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Atlantic Ocean greets cliffs of Dun Aengus on Inis M’or

Six weeks after my return from the Brigid of Faughart Festival in Ireland, I am still processing the insights, inspiration and experiences of those days. It is not surprising that what I found was sourced in the lives, the words, the stories, songs and poetry of the women I met there. The Sacred Feminine is an embodied presence. Yet of all that I learned, the thing that stirs me most was the way that women spoke of seeking, finding and being found by the Sacred Feminine in the land: in her sea and shore, her grass and trees, her wells and rivers, her mountains and ancient stones, her golden light and eerie darkness, her wild winds and gentle rains. I am captivated by this new understanding.

To honour the feminine presence, Wisdom Sophia, is to honour the planet which embodies her. From earliest days, from the time even before the arrival of the Celts, the people of Ireland honoured the goddess, whose ancient names include Aine or Anu. She was the one whose eyes held the light of the stars, whose hair rippled like the corn, flowed like the waves of the sea, whose body was the great earth barrows, her breasts the hills, called “the Paps of Anu”.

Before this recent visit to Ireland, I had thought these descriptors were lovely metaphors, a poetic honouring of the sacred presence. Yet on this journey I met women for whom the land, the sea, the rocks and rivers somehow embodied the goddess herself. This is not pantheism, making gods of nature, but rather panentheism, recognizing that the holy is present within all that lives, as Teilhard de Chardin taught.

Snowbound for days in this never-ending winter, I sat by the fire reading Kate Fitzpatrick’s book. Kate spoke during the Brigid Festival of her years of work through workshops, story-telling and powerful shamanic healing rituals, to help bring about peace in Northern Ireland. Her guide, counsellor and co-creative partner in this was Macha, the mythical Ulster Goddess.

In her book (Macha’s Twins: A Spiritual Journey with the Celtic Horse Goddess, Immram Publishing, Inishowen, Donegal, Ireland 2017) Kate describes encounters with Macha, mediated by the land and sea. While living on the island of Inis M’or off the west coast of Ireland near Galway, Kate writes:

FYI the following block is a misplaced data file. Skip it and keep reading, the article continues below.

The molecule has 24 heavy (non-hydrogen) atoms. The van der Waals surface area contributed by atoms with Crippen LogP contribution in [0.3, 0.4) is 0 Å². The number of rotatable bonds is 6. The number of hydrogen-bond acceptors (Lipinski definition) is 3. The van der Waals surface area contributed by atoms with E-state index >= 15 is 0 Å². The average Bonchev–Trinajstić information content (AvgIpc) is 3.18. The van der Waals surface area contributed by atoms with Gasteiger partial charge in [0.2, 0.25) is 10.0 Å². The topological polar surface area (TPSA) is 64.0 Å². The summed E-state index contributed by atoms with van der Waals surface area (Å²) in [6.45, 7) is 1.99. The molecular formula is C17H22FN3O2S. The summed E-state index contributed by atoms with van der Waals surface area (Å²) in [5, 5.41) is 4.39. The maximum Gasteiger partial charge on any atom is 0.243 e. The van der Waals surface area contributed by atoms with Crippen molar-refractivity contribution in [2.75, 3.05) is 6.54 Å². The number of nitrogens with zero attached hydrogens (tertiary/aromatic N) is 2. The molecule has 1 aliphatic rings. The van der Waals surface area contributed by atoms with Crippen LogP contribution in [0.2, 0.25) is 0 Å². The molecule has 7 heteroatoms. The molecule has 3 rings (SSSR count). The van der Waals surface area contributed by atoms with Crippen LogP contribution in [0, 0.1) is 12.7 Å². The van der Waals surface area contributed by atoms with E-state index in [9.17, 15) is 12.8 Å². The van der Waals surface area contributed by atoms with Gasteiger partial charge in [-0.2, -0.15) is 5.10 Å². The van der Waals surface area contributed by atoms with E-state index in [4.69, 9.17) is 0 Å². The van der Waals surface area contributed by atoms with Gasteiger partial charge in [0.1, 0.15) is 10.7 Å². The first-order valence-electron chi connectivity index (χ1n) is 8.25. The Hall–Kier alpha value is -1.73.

I am exhilarated with the vital power of this island. The shifting clouds, the showers of rain. What I love about it is the changing light in each hour of the day. The land is bleak and barren. Yet the play of light makes it so beautiful.

I begin to see that Macha is the Wild Mother here. Every day in the raw vitality of wind and rain and sea I find her. Like her wild spirit, all here is dynamic and powerful. Restless and free. Seeping right in to my bones. I move through autumn and winter beckoned by this force. Every day I see more of the power of the feminine in the sea, the waves, and the rock. (p. 67)

 

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Dun Aengus Inis M’or

In the years that follow, Kate experiences a call to return home to Northern Ireland, to assist the Sacred Feminine presence in the work of bringing healing and peace to the soul of Ulster.

By early June, it is becoming clear to me that the rocks, trees, stones and rivers, along with the elements and the sheer beauty of this glen, have, together, become an alchemical vessel to hold a wider healing of the soul of Ulster.
The sea, as I look out at it this morning, is playing its part in the offering of light, the blue of its holding, the high vibration of its silver water, the wildness of its dance. There is a fierce power of transformation in the rolling waves.(p. 169)

Knowing Macha’s presence with her, Kate writes:

I breathe deeply as she shows me pictures of the town in County Antrim where I grew up in the 1960’s. ‘There are many towns in the North that need healing,’ Macha tells me. ‘This is a journey to bring the heart home, to bring back the kindness lost to everyone in the shadows of war. For you, Daughter, concern yourself only with this.’ (p.169)

Kate’s work with the support of other women led to a tangible presence of light and peace in the land. Two decades after her time on Inis Mo’r, Kate knew that “the old patterns are going now and light is coming in, bringing forgiveness, beauty and joy”.

Then she describes this experience:
I sense a presence in the middle of the strand and when I look over, I see Macha walking in the shallow waters of puddles left on the sand. I see her bend down to pick up shells. As I walk towards her, she looks up, sees me and smiles….I sigh a deep breath and run towards her, power seeping into me from the very sand itself. As I approach her, she straightens up and, still holding the shells, opens her arms to welcome me. Her holding is of the ages. In the warmth and strength of her embrace, I weep.(pp. 237-8)

Macha’s Twins is available for online sales in Ireland, Europe, USA and and internationally.
KILDARE
Books.ie
http://www.books.ie/macha-s-twins-a-spiritual-journey-with-the-celtic-horse-goddess

GALWAY
Kennys Bookshop
https://www.kennys.ie/catalogsearch/result/?q=machas+twins